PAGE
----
The Black Death appears to have gotten a toehold in an unlikely community: affluent New Mexicans. That's the conclusion of a new report studying reported cases in the US since 1976, and it's a pretty surprising one, given that the plague has historically cropped up among impoverished people in unsanitary conditions, Health Day reports. "The shift from poorer to more affluent regions of New Mexico was a surprise," lead researcher Anna Schotthoefer says.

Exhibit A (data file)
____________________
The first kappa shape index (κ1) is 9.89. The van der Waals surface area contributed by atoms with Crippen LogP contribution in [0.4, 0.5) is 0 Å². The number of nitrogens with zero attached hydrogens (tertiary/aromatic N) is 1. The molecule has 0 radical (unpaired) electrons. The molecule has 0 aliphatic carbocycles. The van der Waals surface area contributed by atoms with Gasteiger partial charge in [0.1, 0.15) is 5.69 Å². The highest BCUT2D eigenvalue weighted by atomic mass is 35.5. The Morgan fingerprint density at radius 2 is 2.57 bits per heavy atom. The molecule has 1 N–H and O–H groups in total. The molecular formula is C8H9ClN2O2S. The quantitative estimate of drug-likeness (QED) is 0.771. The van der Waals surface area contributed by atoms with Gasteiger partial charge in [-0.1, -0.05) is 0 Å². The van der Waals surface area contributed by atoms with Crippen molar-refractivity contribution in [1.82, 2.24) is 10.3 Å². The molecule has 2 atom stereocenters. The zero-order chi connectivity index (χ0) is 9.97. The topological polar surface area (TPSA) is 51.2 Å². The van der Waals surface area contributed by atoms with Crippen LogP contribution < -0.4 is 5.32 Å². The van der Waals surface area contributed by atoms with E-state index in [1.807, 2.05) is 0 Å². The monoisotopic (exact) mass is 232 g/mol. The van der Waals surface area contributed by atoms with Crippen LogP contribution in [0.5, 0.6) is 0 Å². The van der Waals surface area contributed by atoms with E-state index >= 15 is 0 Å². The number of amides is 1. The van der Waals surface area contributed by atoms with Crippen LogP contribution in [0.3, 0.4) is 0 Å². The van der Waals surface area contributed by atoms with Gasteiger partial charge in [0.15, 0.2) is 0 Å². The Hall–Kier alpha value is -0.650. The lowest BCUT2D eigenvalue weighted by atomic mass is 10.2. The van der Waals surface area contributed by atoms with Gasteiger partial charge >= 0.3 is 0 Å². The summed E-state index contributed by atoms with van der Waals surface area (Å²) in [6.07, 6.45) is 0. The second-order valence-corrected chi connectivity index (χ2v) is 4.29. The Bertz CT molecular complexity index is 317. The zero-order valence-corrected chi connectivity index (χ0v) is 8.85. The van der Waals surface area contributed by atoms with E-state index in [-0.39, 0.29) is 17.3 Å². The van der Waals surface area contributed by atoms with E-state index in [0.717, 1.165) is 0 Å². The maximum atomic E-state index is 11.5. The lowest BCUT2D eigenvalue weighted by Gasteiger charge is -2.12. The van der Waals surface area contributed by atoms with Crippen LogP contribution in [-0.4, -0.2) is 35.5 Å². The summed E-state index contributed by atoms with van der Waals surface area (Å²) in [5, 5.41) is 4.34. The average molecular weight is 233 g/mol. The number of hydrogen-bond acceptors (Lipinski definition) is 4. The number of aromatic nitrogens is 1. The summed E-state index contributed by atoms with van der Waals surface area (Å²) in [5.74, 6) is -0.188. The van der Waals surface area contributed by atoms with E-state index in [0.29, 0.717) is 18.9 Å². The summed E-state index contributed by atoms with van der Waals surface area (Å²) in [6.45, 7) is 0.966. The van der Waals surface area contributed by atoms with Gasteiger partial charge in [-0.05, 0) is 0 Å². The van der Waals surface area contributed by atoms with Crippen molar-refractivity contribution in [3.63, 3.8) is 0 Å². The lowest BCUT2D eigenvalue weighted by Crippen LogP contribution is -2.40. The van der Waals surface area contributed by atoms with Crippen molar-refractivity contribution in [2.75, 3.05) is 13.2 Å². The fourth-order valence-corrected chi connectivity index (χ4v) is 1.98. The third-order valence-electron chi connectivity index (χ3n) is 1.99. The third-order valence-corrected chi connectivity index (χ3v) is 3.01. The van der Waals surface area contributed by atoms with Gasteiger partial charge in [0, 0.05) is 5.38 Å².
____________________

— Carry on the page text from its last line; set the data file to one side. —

The US has averaged about 11 cases a year, mostly in New Mexico. In the 1980s, those were centered mainly in poor regions of the state, but recently they've shifted to affluent parts of Santa Fe and Albuquerque. That shift indicates that researchers may need to re-evaluate which environmental factors lead to increased plague risk, Schotthoefer says. But there's no reason to panic. "This is not a disease of the past," one expert says, "but you are never going to see a massive outbreak of plague in this country." The report comes days after news of an Oregon man hospitalized with plague. (Read more plague stories.)